Turbo Tech: Compound Turbo Systems
To the untrained eye, a compound turbo setup looks a lot like a twin turbo setup on a car. But, once you trace the piping from the intake and exhaust manifolds to the turbos you begin to identify the major differences between the two. In compound turbo systems, the turbochargers are different sizes and operate in series, meaning the first turbo feeds the second turbo boosted air and the effect is compounded whereas a twin turbo configuration, identical sized turbos operate independently. Compound turbo systems are most common in OEM diesel applications to provide vehicle owners with response, power, and fuel economy. This is accomplished by a small turbo providing low RPM response with a larger turbo producing power at high RPMs and simultaneously the two turbos operate as one throughout the RPM range.
Charge Flow Path
The charge air flow path highlighted in the image shows the air entering the low-pressure turbo first. At low engine RPMs, the low-pressure turbo does not spin very fast and is producing little to no boost, but the air still flows through it into the second/ high-pressure turbo. At low engine RPMs, the smaller, high-pressure turbo produces the initial boost for the engine. As engine RPMs rise, the larger low-pressure turbo spins faster and creates boost which is fed into the high-pressure turbo to be compressed a second time, compounding the boost pressure that the turbos make. After the air leaves the high pressure turbo it is routed through an intercooler to reduce its temperature before going into the engine intake.
Exhaust Flow Path
The exhaust flow piping is opposite of the charge air path with the high-pressure turbo connected to the exhaust manifold and the larger/ low-pressure turbo downstream of the flow, with the exhaust gasses leaving the system through the exhaust. One or two wastegates are typically used to control turbo shaft speed allowing the turbos to operate in their desired efficiency zones. The wastegated gasses from the high-pressure turbo are diverted back into the header pipe to be used or wastegated again depending on the shaft speed of the low-pressure turbo.
In the examples below, we will show you two different compound turbo configurations used in racing applications.
Jett Racing – Australia
Collin Wilshire with Jett Racing in Australia has worked years on mastering the science behind compound setups for his race car which is the world’s fastest 4-cylinder compound turbo car with a 6.2 second ¼ mile at 229 MPH. This Mitsubishi Eclipse has a 2.2L 4G63 engine with a compound turbo setup using two Garrett turbochargers and makes about 1900 horsepower. Follow Jett Racing on social media.
The desire to squeeze more boost from a turbo system would have taken a single turbo out of its efficiency zone and turned it into a heat pump. A compound turbo system makes big boost and keeps both turbos in an efficient zone on the compressor map eliminating the use of intercoolers in this setup. Remember, efficient air is cooler air. The high-pressure turbo is a GTX4202R and the low-pressure turbo is a GTX5533R Gen II. Collin says keeping the turbos operating at a lower RPM provides better boost ratios, cooler intake temps, better clutch control and still produces up to 100 lbs of boost to the engine and close to 1900 horsepower.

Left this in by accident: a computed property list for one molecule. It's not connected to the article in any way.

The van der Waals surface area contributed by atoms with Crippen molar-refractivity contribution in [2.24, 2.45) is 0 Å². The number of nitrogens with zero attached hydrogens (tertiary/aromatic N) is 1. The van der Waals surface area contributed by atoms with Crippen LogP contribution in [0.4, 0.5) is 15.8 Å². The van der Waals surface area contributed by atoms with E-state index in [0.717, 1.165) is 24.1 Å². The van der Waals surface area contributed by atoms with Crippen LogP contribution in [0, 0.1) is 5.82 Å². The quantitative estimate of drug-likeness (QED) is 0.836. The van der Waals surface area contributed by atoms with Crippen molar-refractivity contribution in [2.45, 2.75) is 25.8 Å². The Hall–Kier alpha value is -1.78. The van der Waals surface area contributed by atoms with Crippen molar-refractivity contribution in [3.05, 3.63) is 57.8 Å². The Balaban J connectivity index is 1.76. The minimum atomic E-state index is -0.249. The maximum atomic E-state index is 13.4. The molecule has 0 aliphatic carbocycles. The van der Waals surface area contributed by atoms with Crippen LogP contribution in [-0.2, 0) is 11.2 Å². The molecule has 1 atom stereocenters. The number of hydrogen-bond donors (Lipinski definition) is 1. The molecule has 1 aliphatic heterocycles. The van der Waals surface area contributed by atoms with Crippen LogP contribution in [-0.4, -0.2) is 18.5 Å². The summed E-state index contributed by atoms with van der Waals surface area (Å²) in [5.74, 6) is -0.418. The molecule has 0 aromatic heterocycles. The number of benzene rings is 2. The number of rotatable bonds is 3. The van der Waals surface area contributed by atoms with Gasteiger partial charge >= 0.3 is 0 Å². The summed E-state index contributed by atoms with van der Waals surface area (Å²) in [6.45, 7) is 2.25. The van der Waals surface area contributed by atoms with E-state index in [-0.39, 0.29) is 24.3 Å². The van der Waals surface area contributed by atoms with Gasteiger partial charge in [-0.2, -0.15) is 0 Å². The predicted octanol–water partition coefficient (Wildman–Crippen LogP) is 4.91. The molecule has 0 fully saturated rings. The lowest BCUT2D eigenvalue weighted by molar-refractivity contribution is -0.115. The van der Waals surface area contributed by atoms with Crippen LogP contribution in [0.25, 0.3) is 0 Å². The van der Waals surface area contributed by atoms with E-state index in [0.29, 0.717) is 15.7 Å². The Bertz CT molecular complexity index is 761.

Scott Birdsall – Chuckles Garage Old Smokey F1
Old Smokey is a diesel powered race truck with a compound turbo system that was built for racing Pikes Peak, track days, and having fun at Hoonigans Donut Garage. See video below. In diesel truck applications a compound turbo system is necessary for low end response so the high-pressure turbo on this build is a GTW3884R and the low-pressure turbo is a G42-1450. In this configuration, the turbos are operating outside of the max efficiency range which produces higher intake temperatures and therefore needs an intercooler to lower intake temps.
Old Smokey has seen many varieties of turbochargers on his truck including a dual stage intercooler setup between each turbo to cool the temperatures. You can see a full build breakdown in the video below.
Pressure Ratios (PR= P2c/P1c)
Calculating pressure ratios for compound turbo systems can be achieved with the formulas below. This is important for understanding compressor efficiency and potential power for your selected turbochargers. Pressure ratio is a variable equation that combines ambient pressure with gauge pressure divided by ambient pressure. This identifies where the compressor will perform its max duty cycle. Knowing pressure ratio is a key component to selecting the correct turbo for your application. PR is identified on the Y (vertical) axis of the compressor map. Additionally, pressure ratio is not an indicator of horsepower.
P2c Absolute outlet pressure
P1c Absolute inlet pressure
- P2c= (PSIg + PSIa) Boost Gauge Pressure (PSIg) + Absolute Atmospheric Pressure (PSIa)
- P1c = (PSIa) Absolute Atmospheric Pressure (PSIa)
PSIg refers to gauge pressure and measures the pressure above atmospheric. A boost gauge pressure reading of 12 means the pressure in the manifold is 12 psi above atmospheric pressure. Depending on the build of the engine, your gauge pressure limits will vary. Stock engines usually have lower ability to handle boost, while highly modified engines can handle much more. Having a boost target is necessary for determining pressure ratio. PSIa refers to absolute atmospheric pressure. This is standard atmospheric pressure at standard conditions. If you are not at sea level you can substitute a value from the chart below for PSIa.
LP turbo pressure ratio= (ambient + gauge boost / ambient)
HP turbo pressure ratio= (ambient + gauge boost / HP inlet (LP outlet) + ambient)
For more on calculating pressure ratio and selecting the correct turbo please read our How To Select A Turbo Articles: Part 1 and Part 2